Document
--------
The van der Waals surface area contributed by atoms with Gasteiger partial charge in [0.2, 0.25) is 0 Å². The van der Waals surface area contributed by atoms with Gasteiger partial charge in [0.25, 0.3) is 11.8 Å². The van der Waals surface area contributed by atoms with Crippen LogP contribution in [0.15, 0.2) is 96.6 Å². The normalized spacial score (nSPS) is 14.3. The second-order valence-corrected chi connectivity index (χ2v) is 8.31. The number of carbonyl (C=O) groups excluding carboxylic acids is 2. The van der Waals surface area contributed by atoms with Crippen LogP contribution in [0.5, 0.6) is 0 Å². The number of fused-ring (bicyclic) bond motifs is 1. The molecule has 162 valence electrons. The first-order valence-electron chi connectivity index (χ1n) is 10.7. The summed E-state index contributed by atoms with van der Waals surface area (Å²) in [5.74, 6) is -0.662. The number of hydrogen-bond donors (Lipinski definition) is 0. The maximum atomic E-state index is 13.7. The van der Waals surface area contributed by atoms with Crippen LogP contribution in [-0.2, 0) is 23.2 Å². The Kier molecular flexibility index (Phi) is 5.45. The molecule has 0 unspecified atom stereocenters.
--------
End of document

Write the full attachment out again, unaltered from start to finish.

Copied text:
The van der Waals surface area contributed by atoms with Gasteiger partial charge in [0.2, 0.25) is 0 Å². The van der Waals surface area contributed by atoms with Gasteiger partial charge in [0.25, 0.3) is 11.8 Å². The van der Waals surface area contributed by atoms with Crippen LogP contribution in [0.15, 0.2) is 96.6 Å². The normalized spacial score (nSPS) is 14.3. The second-order valence-corrected chi connectivity index (χ2v) is 8.31. The number of carbonyl (C=O) groups excluding carboxylic acids is 2. The van der Waals surface area contributed by atoms with Crippen LogP contribution in [0.5, 0.6) is 0 Å². The number of fused-ring (bicyclic) bond motifs is 1. The molecule has 162 valence electrons. The first-order valence-electron chi connectivity index (χ1n) is 10.7. The summed E-state index contributed by atoms with van der Waals surface area (Å²) in [5.74, 6) is -0.662. The number of hydrogen-bond donors (Lipinski definition) is 0. The maximum atomic E-state index is 13.7. The van der Waals surface area contributed by atoms with Crippen LogP contribution in [-0.2, 0) is 23.2 Å². The Kier molecular flexibility index (Phi) is 5.45. The molecule has 0 unspecified atom stereocenters.